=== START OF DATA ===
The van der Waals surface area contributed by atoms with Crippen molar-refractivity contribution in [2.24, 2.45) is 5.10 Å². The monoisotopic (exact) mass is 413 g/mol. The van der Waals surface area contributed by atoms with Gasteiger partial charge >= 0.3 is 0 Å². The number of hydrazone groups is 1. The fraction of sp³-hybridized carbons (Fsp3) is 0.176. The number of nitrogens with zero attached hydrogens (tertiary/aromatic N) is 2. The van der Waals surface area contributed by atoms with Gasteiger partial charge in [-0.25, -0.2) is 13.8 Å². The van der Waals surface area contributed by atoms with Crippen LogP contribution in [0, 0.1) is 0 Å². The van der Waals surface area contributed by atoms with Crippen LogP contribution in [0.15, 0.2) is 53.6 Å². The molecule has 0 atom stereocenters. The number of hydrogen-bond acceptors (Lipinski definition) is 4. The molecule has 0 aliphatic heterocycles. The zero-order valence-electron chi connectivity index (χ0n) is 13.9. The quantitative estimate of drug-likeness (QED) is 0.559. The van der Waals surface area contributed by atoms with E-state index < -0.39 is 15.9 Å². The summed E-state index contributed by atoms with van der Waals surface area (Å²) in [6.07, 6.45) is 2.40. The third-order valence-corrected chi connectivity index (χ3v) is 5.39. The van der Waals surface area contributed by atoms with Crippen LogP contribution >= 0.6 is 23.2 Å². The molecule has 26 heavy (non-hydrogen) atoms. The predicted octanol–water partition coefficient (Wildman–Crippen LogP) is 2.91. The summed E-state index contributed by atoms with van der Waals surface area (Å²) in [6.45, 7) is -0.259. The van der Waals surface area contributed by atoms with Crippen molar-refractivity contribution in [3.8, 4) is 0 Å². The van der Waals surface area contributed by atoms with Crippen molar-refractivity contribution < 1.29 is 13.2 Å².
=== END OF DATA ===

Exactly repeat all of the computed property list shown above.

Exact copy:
The van der Waals surface area contributed by atoms with Crippen molar-refractivity contribution in [2.24, 2.45) is 5.10 Å². The monoisotopic (exact) mass is 413 g/mol. The van der Waals surface area contributed by atoms with Gasteiger partial charge >= 0.3 is 0 Å². The number of hydrazone groups is 1. The fraction of sp³-hybridized carbons (Fsp3) is 0.176. The number of nitrogens with zero attached hydrogens (tertiary/aromatic N) is 2. The van der Waals surface area contributed by atoms with Gasteiger partial charge in [-0.25, -0.2) is 13.8 Å². The van der Waals surface area contributed by atoms with Crippen LogP contribution in [0, 0.1) is 0 Å². The van der Waals surface area contributed by atoms with Crippen LogP contribution in [0.15, 0.2) is 53.6 Å². The molecule has 0 atom stereocenters. The number of hydrogen-bond acceptors (Lipinski definition) is 4. The molecule has 0 aliphatic heterocycles. The zero-order valence-electron chi connectivity index (χ0n) is 13.9. The quantitative estimate of drug-likeness (QED) is 0.559. The van der Waals surface area contributed by atoms with E-state index < -0.39 is 15.9 Å². The summed E-state index contributed by atoms with van der Waals surface area (Å²) in [6.07, 6.45) is 2.40. The third-order valence-corrected chi connectivity index (χ3v) is 5.39. The van der Waals surface area contributed by atoms with Crippen LogP contribution >= 0.6 is 23.2 Å². The molecule has 26 heavy (non-hydrogen) atoms. The predicted octanol–water partition coefficient (Wildman–Crippen LogP) is 2.91. The summed E-state index contributed by atoms with van der Waals surface area (Å²) in [6.45, 7) is -0.259. The van der Waals surface area contributed by atoms with Crippen molar-refractivity contribution in [3.8, 4) is 0 Å². The van der Waals surface area contributed by atoms with Crippen molar-refractivity contribution < 1.29 is 13.2 Å².